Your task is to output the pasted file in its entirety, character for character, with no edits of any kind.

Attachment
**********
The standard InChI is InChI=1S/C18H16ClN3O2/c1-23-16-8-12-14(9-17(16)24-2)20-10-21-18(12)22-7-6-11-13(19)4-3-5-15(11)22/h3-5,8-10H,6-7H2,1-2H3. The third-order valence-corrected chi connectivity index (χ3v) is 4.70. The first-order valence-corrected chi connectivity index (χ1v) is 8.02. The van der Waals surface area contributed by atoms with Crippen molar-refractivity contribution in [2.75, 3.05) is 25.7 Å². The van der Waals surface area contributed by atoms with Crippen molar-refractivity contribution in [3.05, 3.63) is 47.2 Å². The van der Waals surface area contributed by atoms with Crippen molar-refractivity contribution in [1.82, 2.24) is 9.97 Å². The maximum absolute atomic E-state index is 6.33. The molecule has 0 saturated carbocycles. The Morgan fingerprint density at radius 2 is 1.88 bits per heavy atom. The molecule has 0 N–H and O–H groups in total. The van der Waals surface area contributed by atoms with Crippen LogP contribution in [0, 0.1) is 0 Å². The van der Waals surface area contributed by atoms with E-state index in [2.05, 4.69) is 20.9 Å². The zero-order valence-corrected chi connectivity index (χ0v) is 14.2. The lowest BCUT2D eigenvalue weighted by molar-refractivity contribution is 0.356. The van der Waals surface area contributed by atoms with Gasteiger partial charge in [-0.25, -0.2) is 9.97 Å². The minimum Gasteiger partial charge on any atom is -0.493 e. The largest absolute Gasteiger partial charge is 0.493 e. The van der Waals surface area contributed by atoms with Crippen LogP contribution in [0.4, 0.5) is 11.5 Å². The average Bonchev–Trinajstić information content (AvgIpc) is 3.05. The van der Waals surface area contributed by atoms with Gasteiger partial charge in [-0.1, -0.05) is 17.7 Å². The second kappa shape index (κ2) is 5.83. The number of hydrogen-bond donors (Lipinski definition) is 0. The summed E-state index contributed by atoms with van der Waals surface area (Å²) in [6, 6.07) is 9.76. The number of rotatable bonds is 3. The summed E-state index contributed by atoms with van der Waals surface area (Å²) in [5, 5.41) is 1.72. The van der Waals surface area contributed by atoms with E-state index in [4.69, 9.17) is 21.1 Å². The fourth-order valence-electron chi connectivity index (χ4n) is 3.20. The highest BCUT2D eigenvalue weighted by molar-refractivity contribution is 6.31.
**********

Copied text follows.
The standard InChI is InChI=1S/C18H16ClN3O2/c1-23-16-8-12-14(9-17(16)24-2)20-10-21-18(12)22-7-6-11-13(19)4-3-5-15(11)22/h3-5,8-10H,6-7H2,1-2H3. The third-order valence-corrected chi connectivity index (χ3v) is 4.70. The first-order valence-corrected chi connectivity index (χ1v) is 8.02. The van der Waals surface area contributed by atoms with Crippen molar-refractivity contribution in [2.75, 3.05) is 25.7 Å². The van der Waals surface area contributed by atoms with Crippen molar-refractivity contribution in [3.05, 3.63) is 47.2 Å². The van der Waals surface area contributed by atoms with Crippen molar-refractivity contribution in [1.82, 2.24) is 9.97 Å². The maximum absolute atomic E-state index is 6.33. The molecule has 0 saturated carbocycles. The Morgan fingerprint density at radius 2 is 1.88 bits per heavy atom. The molecule has 0 N–H and O–H groups in total. The van der Waals surface area contributed by atoms with Crippen LogP contribution in [0, 0.1) is 0 Å². The van der Waals surface area contributed by atoms with E-state index in [2.05, 4.69) is 20.9 Å². The zero-order valence-corrected chi connectivity index (χ0v) is 14.2. The lowest BCUT2D eigenvalue weighted by molar-refractivity contribution is 0.356. The van der Waals surface area contributed by atoms with Gasteiger partial charge in [-0.25, -0.2) is 9.97 Å². The minimum Gasteiger partial charge on any atom is -0.493 e. The largest absolute Gasteiger partial charge is 0.493 e. The van der Waals surface area contributed by atoms with Crippen LogP contribution in [0.4, 0.5) is 11.5 Å². The average Bonchev–Trinajstić information content (AvgIpc) is 3.05. The van der Waals surface area contributed by atoms with Gasteiger partial charge in [-0.1, -0.05) is 17.7 Å². The second kappa shape index (κ2) is 5.83. The number of hydrogen-bond donors (Lipinski definition) is 0. The summed E-state index contributed by atoms with van der Waals surface area (Å²) in [6, 6.07) is 9.76. The number of rotatable bonds is 3. The summed E-state index contributed by atoms with van der Waals surface area (Å²) in [5, 5.41) is 1.72. The van der Waals surface area contributed by atoms with E-state index in [4.69, 9.17) is 21.1 Å². The fourth-order valence-electron chi connectivity index (χ4n) is 3.20. The highest BCUT2D eigenvalue weighted by molar-refractivity contribution is 6.31.